Estonia becomes a member of the European Organisation for Nuclear Research

The members of the European Organisation for Nuclear Research – known as CERN – at meeting in Geneva, Switzerland, on 22 March, voted to admit Estonia as a full member.

The full membership will expand opportunities for Estonian companies, researchers and students to participate in cutting-edge research and development through student internships, organisational work and procurement.

“CERN’s industrial procurements are high-tech, and by working with CERN it is possible to develop new skills, products and technologies, helping to bring excellence to business. The requirements for these procurements are high, and given CERN’s global reputation, participation is a strong reference and quality mark for exporting companies,” Tiit Riisalo, the Estonian economic affairs and IT minister, said in a statement.

As a full member of CERN, Estonia will have voting rights in the CERN Council, the CERN Finance Committee and the CERN Science Policy Committee.

Through the CERN Council, Estonia will be able to participate in CERN’s decision-making processes and in the management of the organisation, including the planning and decision-making on new research programmes and experiments. Estonian companies will also be able to participate in international industrial procurement without any thresholds, and Estonian citizens will also be able to apply for jobs and traineeships in the organisation without any thresholds.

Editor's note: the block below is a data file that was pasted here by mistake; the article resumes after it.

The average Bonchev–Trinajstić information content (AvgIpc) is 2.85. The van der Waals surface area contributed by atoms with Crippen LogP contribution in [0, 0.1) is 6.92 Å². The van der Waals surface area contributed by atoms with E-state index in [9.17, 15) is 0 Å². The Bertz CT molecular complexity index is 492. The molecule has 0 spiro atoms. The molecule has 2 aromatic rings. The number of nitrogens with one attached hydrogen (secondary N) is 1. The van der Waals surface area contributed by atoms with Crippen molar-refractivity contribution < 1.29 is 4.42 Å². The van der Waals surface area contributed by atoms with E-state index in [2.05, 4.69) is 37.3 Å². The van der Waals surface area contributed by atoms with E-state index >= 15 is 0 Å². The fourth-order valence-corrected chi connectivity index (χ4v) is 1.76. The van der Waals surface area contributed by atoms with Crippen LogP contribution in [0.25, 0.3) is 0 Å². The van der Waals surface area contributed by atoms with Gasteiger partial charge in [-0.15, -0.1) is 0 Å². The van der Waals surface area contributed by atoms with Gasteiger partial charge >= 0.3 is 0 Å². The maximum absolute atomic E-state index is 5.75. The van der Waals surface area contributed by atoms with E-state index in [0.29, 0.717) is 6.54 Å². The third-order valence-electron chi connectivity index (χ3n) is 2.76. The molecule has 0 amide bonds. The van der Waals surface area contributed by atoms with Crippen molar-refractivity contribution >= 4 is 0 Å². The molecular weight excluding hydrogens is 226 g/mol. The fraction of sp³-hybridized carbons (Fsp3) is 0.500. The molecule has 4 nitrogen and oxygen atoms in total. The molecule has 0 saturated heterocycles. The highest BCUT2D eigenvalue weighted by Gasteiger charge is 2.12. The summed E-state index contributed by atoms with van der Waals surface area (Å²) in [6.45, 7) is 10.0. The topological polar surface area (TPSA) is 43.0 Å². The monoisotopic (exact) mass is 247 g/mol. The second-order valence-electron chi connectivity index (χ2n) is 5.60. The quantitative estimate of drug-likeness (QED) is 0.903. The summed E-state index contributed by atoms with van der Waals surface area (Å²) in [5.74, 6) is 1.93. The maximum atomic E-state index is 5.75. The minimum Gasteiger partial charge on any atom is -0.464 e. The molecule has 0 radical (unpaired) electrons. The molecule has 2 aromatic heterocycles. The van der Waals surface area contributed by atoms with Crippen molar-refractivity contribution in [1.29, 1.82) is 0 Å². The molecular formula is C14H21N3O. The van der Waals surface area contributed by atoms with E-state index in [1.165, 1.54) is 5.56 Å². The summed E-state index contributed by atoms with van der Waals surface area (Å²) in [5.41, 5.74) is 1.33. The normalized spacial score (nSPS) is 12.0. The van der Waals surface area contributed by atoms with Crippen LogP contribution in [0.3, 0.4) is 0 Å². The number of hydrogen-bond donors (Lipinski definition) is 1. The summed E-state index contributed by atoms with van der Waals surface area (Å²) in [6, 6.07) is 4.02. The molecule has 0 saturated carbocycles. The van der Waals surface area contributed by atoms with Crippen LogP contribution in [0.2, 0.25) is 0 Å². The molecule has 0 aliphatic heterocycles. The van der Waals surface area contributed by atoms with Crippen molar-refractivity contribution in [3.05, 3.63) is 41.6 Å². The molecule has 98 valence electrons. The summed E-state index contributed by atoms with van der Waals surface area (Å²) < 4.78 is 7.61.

Building magnets for science: A large magnet under construction at CERN’s facility called Large Magnet Facility. Photo by Brandon Style/Unsplash.

Opportunities for Estonian companies

The number of Estonian companies registered in CERN’s procurement database has increased from 13 to 59 in two years. Harju Elekter, an Estonian electrical equipment manufacturer, has so far won the only contract worth more than €1 million, but other CERN suppliers include IT company Helmes, electrical equipment manufacturer Estel, Radius Machining and Miltton Events.

For Estonia’s full membership of CERN to come into effect, the decision of the full members of CERN still requires national approval by both the government and the parliament.

CERN is an international scientific organisation established in 1954 by 12 founding members. Today, CERN has 23 members, plus 10 associate members (including Estonia) and observer members, including the US and Japan. Its aim is to ensure cooperation between European countries in the field of nuclear research. CERN’s main activities are research in high-energy physics and the development of the necessary technology, including information technology. CERN also trains students, scientists and engineers.

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